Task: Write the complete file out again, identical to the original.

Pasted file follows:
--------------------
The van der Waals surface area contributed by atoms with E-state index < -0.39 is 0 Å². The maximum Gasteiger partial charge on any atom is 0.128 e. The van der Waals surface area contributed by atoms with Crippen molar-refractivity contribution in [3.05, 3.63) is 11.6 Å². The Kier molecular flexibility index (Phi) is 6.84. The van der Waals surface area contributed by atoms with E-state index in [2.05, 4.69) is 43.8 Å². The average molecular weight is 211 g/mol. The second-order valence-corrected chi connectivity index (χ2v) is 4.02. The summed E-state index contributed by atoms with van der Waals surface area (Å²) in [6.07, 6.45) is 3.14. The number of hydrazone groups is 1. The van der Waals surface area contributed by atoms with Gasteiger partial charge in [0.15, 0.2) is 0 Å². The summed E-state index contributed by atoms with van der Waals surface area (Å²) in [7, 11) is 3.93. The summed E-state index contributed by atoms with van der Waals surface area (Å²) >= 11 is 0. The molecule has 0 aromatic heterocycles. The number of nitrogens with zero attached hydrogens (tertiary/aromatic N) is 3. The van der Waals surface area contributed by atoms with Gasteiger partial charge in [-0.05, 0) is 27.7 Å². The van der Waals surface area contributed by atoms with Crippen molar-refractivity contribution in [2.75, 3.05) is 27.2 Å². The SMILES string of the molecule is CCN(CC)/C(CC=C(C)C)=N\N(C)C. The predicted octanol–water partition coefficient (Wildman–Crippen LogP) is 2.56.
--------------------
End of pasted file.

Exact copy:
The van der Waals surface area contributed by atoms with E-state index < -0.39 is 0 Å². The maximum Gasteiger partial charge on any atom is 0.128 e. The van der Waals surface area contributed by atoms with Crippen molar-refractivity contribution in [3.05, 3.63) is 11.6 Å². The Kier molecular flexibility index (Phi) is 6.84. The van der Waals surface area contributed by atoms with E-state index in [2.05, 4.69) is 43.8 Å². The average molecular weight is 211 g/mol. The second-order valence-corrected chi connectivity index (χ2v) is 4.02. The summed E-state index contributed by atoms with van der Waals surface area (Å²) in [6.07, 6.45) is 3.14. The number of hydrazone groups is 1. The van der Waals surface area contributed by atoms with Gasteiger partial charge in [0.15, 0.2) is 0 Å². The summed E-state index contributed by atoms with van der Waals surface area (Å²) in [7, 11) is 3.93. The summed E-state index contributed by atoms with van der Waals surface area (Å²) >= 11 is 0. The molecule has 0 aromatic heterocycles. The number of nitrogens with zero attached hydrogens (tertiary/aromatic N) is 3. The van der Waals surface area contributed by atoms with Gasteiger partial charge in [-0.05, 0) is 27.7 Å². The van der Waals surface area contributed by atoms with Crippen molar-refractivity contribution in [2.75, 3.05) is 27.2 Å². The SMILES string of the molecule is CCN(CC)/C(CC=C(C)C)=N\N(C)C. The predicted octanol–water partition coefficient (Wildman–Crippen LogP) is 2.56.